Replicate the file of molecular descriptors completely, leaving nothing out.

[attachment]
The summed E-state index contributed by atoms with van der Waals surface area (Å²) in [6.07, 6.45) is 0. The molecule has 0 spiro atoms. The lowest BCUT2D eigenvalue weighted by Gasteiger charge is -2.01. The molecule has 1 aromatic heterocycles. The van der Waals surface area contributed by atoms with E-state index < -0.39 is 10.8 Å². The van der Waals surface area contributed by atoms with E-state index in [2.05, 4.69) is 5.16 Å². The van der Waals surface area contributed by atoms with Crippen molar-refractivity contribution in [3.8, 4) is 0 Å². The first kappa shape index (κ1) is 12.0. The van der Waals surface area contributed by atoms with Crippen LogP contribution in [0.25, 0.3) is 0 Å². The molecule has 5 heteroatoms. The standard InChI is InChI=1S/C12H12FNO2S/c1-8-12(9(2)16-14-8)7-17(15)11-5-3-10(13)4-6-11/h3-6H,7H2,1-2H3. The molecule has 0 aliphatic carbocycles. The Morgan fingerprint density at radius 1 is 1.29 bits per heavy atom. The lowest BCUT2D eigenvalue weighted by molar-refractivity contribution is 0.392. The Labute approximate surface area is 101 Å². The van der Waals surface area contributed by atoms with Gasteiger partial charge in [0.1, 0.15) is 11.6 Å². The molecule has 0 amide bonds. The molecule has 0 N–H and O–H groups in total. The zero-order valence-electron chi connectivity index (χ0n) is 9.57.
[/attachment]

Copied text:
The summed E-state index contributed by atoms with van der Waals surface area (Å²) in [6.07, 6.45) is 0. The molecule has 0 spiro atoms. The lowest BCUT2D eigenvalue weighted by Gasteiger charge is -2.01. The molecule has 1 aromatic heterocycles. The van der Waals surface area contributed by atoms with E-state index < -0.39 is 10.8 Å². The van der Waals surface area contributed by atoms with E-state index in [2.05, 4.69) is 5.16 Å². The van der Waals surface area contributed by atoms with Crippen molar-refractivity contribution in [3.8, 4) is 0 Å². The first kappa shape index (κ1) is 12.0. The van der Waals surface area contributed by atoms with Crippen LogP contribution in [0.25, 0.3) is 0 Å². The molecule has 5 heteroatoms. The standard InChI is InChI=1S/C12H12FNO2S/c1-8-12(9(2)16-14-8)7-17(15)11-5-3-10(13)4-6-11/h3-6H,7H2,1-2H3. The molecule has 0 aliphatic carbocycles. The Morgan fingerprint density at radius 1 is 1.29 bits per heavy atom. The lowest BCUT2D eigenvalue weighted by molar-refractivity contribution is 0.392. The Labute approximate surface area is 101 Å². The van der Waals surface area contributed by atoms with Gasteiger partial charge in [0.1, 0.15) is 11.6 Å². The molecule has 0 amide bonds. The molecule has 0 N–H and O–H groups in total. The zero-order valence-electron chi connectivity index (χ0n) is 9.57.